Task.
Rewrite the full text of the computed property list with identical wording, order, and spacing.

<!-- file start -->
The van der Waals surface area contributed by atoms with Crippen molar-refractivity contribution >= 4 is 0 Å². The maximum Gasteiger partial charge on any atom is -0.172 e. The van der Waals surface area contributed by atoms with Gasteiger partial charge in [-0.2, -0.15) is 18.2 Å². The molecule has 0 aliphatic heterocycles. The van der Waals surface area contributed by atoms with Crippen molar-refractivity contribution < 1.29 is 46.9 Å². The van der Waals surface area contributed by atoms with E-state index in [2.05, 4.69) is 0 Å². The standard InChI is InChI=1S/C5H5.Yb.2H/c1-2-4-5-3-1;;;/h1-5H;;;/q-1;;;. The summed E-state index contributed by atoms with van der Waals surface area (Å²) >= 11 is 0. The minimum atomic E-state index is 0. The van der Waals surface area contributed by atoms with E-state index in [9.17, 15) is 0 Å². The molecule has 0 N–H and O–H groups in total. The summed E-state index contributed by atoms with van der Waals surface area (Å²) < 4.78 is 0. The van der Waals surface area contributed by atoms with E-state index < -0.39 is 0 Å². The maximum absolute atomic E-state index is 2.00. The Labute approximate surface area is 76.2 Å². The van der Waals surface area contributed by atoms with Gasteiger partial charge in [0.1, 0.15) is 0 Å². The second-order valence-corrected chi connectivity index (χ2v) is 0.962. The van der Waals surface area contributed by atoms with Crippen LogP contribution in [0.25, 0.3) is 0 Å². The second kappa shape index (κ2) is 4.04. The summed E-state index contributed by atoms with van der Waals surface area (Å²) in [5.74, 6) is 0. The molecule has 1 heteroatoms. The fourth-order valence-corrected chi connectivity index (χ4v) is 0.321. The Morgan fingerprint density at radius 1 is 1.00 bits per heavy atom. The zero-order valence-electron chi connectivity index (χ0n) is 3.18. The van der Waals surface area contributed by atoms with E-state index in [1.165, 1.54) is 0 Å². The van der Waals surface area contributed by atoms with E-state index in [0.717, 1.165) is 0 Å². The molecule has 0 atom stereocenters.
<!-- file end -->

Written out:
The van der Waals surface area contributed by atoms with Crippen molar-refractivity contribution >= 4 is 0 Å². The maximum Gasteiger partial charge on any atom is -0.172 e. The van der Waals surface area contributed by atoms with Gasteiger partial charge in [-0.2, -0.15) is 18.2 Å². The molecule has 0 aliphatic heterocycles. The van der Waals surface area contributed by atoms with Crippen molar-refractivity contribution < 1.29 is 46.9 Å². The van der Waals surface area contributed by atoms with E-state index in [2.05, 4.69) is 0 Å². The standard InChI is InChI=1S/C5H5.Yb.2H/c1-2-4-5-3-1;;;/h1-5H;;;/q-1;;;. The summed E-state index contributed by atoms with van der Waals surface area (Å²) >= 11 is 0. The minimum atomic E-state index is 0. The van der Waals surface area contributed by atoms with E-state index in [9.17, 15) is 0 Å². The molecule has 0 N–H and O–H groups in total. The summed E-state index contributed by atoms with van der Waals surface area (Å²) < 4.78 is 0. The van der Waals surface area contributed by atoms with E-state index < -0.39 is 0 Å². The maximum absolute atomic E-state index is 2.00. The Labute approximate surface area is 76.2 Å². The van der Waals surface area contributed by atoms with Gasteiger partial charge in [0.1, 0.15) is 0 Å². The second-order valence-corrected chi connectivity index (χ2v) is 0.962. The van der Waals surface area contributed by atoms with Crippen LogP contribution in [0.25, 0.3) is 0 Å². The second kappa shape index (κ2) is 4.04. The summed E-state index contributed by atoms with van der Waals surface area (Å²) in [5.74, 6) is 0. The molecule has 1 heteroatoms. The fourth-order valence-corrected chi connectivity index (χ4v) is 0.321. The Morgan fingerprint density at radius 1 is 1.00 bits per heavy atom. The zero-order valence-electron chi connectivity index (χ0n) is 3.18. The van der Waals surface area contributed by atoms with E-state index in [1.165, 1.54) is 0 Å². The van der Waals surface area contributed by atoms with E-state index in [0.717, 1.165) is 0 Å². The molecule has 0 atom stereocenters.